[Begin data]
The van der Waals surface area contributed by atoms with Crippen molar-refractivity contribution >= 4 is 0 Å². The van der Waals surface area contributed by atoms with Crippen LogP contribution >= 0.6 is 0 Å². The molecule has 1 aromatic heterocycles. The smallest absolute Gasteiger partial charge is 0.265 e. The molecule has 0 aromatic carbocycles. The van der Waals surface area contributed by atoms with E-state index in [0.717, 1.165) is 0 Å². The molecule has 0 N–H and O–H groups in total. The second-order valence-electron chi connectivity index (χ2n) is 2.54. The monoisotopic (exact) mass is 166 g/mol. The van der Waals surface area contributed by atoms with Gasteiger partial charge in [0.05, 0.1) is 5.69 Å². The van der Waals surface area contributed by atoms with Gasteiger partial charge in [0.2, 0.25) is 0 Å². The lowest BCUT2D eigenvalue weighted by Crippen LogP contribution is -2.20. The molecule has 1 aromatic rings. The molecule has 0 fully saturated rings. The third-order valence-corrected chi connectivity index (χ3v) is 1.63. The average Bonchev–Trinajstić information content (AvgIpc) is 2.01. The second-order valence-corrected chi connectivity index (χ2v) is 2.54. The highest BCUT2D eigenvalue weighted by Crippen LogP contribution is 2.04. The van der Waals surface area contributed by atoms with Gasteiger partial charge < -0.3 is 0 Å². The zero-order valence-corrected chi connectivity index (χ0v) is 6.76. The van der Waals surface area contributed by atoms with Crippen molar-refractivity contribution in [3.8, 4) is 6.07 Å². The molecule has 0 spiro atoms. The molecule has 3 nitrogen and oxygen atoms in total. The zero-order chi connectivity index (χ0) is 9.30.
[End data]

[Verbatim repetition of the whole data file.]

The van der Waals surface area contributed by atoms with Crippen molar-refractivity contribution >= 4 is 0 Å². The van der Waals surface area contributed by atoms with Crippen LogP contribution >= 0.6 is 0 Å². The molecule has 1 aromatic heterocycles. The smallest absolute Gasteiger partial charge is 0.265 e. The molecule has 0 aromatic carbocycles. The van der Waals surface area contributed by atoms with E-state index in [0.717, 1.165) is 0 Å². The molecule has 0 N–H and O–H groups in total. The second-order valence-electron chi connectivity index (χ2n) is 2.54. The monoisotopic (exact) mass is 166 g/mol. The van der Waals surface area contributed by atoms with Gasteiger partial charge in [0.05, 0.1) is 5.69 Å². The van der Waals surface area contributed by atoms with Gasteiger partial charge in [0.2, 0.25) is 0 Å². The lowest BCUT2D eigenvalue weighted by Crippen LogP contribution is -2.20. The molecule has 1 aromatic rings. The molecule has 0 fully saturated rings. The third-order valence-corrected chi connectivity index (χ3v) is 1.63. The average Bonchev–Trinajstić information content (AvgIpc) is 2.01. The second-order valence-corrected chi connectivity index (χ2v) is 2.54. The highest BCUT2D eigenvalue weighted by Crippen LogP contribution is 2.04. The van der Waals surface area contributed by atoms with Gasteiger partial charge < -0.3 is 0 Å². The zero-order valence-corrected chi connectivity index (χ0v) is 6.76. The van der Waals surface area contributed by atoms with Crippen molar-refractivity contribution in [3.8, 4) is 6.07 Å². The molecule has 0 spiro atoms. The molecule has 3 nitrogen and oxygen atoms in total. The zero-order chi connectivity index (χ0) is 9.30.